Kai Alce Talks House in the Park Atlanta

It’s always seemed to us like Kai Alce is not really a man of too many words, that he’s more about letting experiences live on their own and allowing the music to speak for itself. So it’s kind of funny that we’re interviewing him about House in the Park (HITP), which, let’s make no reservations about it, is one of the truest and best ways to experience house music in the South East — also up there with other national gatherings like Chicago’s Chosen Few Picnic and New York’s Clubhouse Jamboree. It’s been over a decade for HITP, as they celebrate their 11th annual event this Labor Day Weekend. The 2015 installment is already set to attract a weekend-long festival of DJs like Tony Humphries, Theo Parrish, Alton Miller, and Roland Clark, as well as HITP’s usual mainstays: Ramon Rawsoul, Kai Alce, DJ Kemit, and Salah Ananse, who curate it all.

Ramon Rawsoul and Kai Alce started HITP in 2004 as a gift for the people who made their monthly parties, The Gathering, special and also as a way to give back to the city and greater community as a whole — it’s completely free, although not without serious costs, meaning they do ask for donations. Proving the festival’s deeper, civic nature, the City Council returned the love in 2013 when they officially declared September 1st House in the Park Day. To accommodate the thousands of travelers that make the trek every year, a weekend long showcase known as the Atlanta Weekender has popped in the main event’s past three years. Headed by Salah Ananse, the assortment of parties highlight the city’s various promoters and their knack for guest programming that Atlanta has on offer year round. This year’s schedule can be found here.

Starting from a humble picnic, HITP outgrew its two previous locations before finally finding its intended home in Grant Park for the 2012 edition. As Ramon said to Creative Loafing Atlanta that year, “Grant Park was always where I dreamed of being.” We asked Kai about a Piedmont Park scale and he quickly wrote it off, consistent with Ramon’s sentiments back in a 2007 statement in the same publication. “My intention is to not necessarily keep it small, but keep it intimate, soulful and family-oriented. In effect, we’re creating another generation of people who love house music.” This homegrown, community driven attitude is very unlike the careless stream of massive in-and-out cash grab festivals Atlanta has seen popping up in recent years. These behemoths seem to simply not recognize or care about the talented artists that are central to bringing people together in a city known for its urban sprawl.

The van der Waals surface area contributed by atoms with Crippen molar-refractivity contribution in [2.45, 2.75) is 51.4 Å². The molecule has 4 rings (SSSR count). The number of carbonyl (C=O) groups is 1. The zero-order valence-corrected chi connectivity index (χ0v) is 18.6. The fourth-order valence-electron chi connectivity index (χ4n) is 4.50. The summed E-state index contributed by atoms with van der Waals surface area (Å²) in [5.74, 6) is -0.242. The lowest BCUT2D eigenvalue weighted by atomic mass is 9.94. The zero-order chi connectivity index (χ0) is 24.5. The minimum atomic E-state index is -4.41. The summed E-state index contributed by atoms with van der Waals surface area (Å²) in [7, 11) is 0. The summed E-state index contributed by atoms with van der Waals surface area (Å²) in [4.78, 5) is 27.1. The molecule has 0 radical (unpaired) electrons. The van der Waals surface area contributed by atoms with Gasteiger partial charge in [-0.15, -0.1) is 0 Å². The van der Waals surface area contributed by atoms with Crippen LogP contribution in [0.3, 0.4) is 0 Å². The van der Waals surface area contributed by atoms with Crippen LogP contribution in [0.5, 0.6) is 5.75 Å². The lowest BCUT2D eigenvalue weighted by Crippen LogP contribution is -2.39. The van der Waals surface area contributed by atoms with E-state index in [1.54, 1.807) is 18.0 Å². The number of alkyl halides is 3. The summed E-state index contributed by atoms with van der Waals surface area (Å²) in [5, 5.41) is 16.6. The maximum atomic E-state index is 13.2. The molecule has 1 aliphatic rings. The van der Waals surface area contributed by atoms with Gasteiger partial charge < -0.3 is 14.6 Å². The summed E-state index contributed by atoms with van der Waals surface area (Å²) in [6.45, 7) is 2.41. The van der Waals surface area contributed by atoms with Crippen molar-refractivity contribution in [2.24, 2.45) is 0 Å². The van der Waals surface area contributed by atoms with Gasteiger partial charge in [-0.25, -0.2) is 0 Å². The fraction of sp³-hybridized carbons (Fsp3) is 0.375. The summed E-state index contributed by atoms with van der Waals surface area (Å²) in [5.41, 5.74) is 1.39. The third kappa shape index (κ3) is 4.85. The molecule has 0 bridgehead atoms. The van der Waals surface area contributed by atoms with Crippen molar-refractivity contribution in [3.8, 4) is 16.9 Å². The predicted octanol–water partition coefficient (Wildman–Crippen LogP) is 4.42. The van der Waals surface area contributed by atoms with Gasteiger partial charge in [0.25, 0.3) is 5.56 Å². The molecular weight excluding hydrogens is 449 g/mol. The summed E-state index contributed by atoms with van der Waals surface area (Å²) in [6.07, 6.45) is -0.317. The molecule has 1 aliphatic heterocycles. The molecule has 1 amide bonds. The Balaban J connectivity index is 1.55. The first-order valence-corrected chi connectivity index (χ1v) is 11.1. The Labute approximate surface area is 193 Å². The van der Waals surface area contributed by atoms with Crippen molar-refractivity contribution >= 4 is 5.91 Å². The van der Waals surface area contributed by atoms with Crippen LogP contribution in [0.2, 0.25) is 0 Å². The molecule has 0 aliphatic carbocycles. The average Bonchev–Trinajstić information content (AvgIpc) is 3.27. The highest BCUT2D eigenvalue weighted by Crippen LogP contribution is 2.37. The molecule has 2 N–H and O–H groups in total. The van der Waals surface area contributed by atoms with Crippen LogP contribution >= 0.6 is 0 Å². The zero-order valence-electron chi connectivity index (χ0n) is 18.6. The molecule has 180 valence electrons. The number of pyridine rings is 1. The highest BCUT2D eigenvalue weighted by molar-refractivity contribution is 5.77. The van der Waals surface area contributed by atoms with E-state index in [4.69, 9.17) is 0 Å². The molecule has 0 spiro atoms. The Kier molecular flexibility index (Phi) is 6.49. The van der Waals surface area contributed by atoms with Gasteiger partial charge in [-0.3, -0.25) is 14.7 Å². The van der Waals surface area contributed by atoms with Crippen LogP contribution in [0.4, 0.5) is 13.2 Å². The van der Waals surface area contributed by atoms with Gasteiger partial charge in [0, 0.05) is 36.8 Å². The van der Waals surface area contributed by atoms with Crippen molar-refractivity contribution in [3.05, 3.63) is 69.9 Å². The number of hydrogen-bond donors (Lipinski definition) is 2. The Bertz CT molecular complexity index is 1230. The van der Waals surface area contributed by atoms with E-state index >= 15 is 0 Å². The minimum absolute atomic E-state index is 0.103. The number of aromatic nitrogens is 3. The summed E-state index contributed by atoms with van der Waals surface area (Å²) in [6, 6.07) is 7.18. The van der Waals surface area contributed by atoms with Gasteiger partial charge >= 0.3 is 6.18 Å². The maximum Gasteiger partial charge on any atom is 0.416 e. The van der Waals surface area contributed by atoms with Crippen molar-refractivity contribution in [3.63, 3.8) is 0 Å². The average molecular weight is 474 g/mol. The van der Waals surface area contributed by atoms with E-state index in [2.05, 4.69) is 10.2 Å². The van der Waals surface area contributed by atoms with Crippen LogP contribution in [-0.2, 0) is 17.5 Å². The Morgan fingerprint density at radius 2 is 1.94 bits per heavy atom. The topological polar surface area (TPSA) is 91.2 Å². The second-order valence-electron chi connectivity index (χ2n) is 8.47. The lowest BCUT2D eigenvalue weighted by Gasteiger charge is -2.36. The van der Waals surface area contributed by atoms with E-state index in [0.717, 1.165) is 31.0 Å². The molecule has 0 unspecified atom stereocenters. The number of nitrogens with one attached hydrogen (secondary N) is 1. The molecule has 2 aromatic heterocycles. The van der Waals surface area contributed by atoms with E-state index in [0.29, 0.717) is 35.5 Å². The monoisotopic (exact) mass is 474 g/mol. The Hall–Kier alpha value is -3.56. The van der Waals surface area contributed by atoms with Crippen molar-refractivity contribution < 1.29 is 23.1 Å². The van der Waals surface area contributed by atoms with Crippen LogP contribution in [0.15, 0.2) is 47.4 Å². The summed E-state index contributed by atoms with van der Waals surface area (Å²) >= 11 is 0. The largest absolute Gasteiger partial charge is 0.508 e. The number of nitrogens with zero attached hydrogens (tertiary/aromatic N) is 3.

One such artist is definitely Kai Alce. He’s come a long way from his early days at Detroit’s infamous Music Institute, doing all kinds of tasks, from running lights to guest services. Home to Kai’s cousin Chez Damier, Alton Miller, Derrick May, Juan Atkins, and proving grounds for Kevin Saunderson’s hit factory KMS and producers like MK, the club was to techno what New York’s Paradise Garage was to disco or Chicago’s The Warehouse was to house music. Moving between these cities, Kai Alce had a really great vantage point as their nascent underground musical forms developed and solidified themselves across America. His NDATL label, a combination of New York, Detroit, and Atlanta, speaks to this. As much as he’s made his impact on its fabric, the southern city’s neo-soul thread has certainly had its influence on his sound as well, weaving itself into both his imprint and productions.

Worth mentioning here, we’ve also had the pleasure of hosting Kai Alce ourselves as a guest at one of our Orlando parties in the past. In our question and answer below, we ask Kai about his residencies, what makes Atlanta such a special destination, the dynamics at play during House in the Park, and more.

A lot of people have said that there was a sort of dead period for deep house in Atlanta, but that, for them, you were one of the ones that helped keep it alive. Can you tell us about Kaya and Deep?